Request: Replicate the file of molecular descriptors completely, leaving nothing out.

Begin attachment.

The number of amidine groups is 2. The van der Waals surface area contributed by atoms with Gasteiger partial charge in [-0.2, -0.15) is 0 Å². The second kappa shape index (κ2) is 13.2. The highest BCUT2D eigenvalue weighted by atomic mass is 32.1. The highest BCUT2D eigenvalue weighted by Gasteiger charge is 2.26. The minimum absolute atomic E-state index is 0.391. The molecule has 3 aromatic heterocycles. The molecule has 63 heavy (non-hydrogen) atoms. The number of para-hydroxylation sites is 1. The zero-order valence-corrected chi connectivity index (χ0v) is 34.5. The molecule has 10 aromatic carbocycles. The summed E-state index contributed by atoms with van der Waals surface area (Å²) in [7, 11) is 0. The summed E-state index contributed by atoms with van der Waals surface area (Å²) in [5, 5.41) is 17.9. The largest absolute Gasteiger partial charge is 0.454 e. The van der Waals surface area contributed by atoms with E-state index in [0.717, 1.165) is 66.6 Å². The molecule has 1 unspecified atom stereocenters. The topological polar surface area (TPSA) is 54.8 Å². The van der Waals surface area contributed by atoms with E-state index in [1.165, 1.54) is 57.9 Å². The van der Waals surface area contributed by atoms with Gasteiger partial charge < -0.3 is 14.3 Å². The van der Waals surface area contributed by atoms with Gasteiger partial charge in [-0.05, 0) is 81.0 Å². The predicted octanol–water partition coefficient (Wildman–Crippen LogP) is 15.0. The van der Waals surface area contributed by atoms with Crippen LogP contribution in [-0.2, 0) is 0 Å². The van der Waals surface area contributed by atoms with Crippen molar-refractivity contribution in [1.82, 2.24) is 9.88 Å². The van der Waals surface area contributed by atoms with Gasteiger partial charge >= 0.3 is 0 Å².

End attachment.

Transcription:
The number of amidine groups is 2. The van der Waals surface area contributed by atoms with Gasteiger partial charge in [-0.2, -0.15) is 0 Å². The second kappa shape index (κ2) is 13.2. The highest BCUT2D eigenvalue weighted by atomic mass is 32.1. The highest BCUT2D eigenvalue weighted by Gasteiger charge is 2.26. The minimum absolute atomic E-state index is 0.391. The molecule has 3 aromatic heterocycles. The molecule has 63 heavy (non-hydrogen) atoms. The number of para-hydroxylation sites is 1. The zero-order valence-corrected chi connectivity index (χ0v) is 34.5. The molecule has 10 aromatic carbocycles. The summed E-state index contributed by atoms with van der Waals surface area (Å²) in [7, 11) is 0. The summed E-state index contributed by atoms with van der Waals surface area (Å²) in [5, 5.41) is 17.9. The largest absolute Gasteiger partial charge is 0.454 e. The van der Waals surface area contributed by atoms with E-state index in [0.717, 1.165) is 66.6 Å². The molecule has 1 unspecified atom stereocenters. The topological polar surface area (TPSA) is 54.8 Å². The van der Waals surface area contributed by atoms with E-state index in [1.165, 1.54) is 57.9 Å². The van der Waals surface area contributed by atoms with Gasteiger partial charge < -0.3 is 14.3 Å². The van der Waals surface area contributed by atoms with Gasteiger partial charge in [-0.05, 0) is 81.0 Å². The predicted octanol–water partition coefficient (Wildman–Crippen LogP) is 15.0. The van der Waals surface area contributed by atoms with Crippen LogP contribution in [-0.2, 0) is 0 Å². The van der Waals surface area contributed by atoms with Crippen molar-refractivity contribution in [1.82, 2.24) is 9.88 Å². The van der Waals surface area contributed by atoms with Gasteiger partial charge >= 0.3 is 0 Å².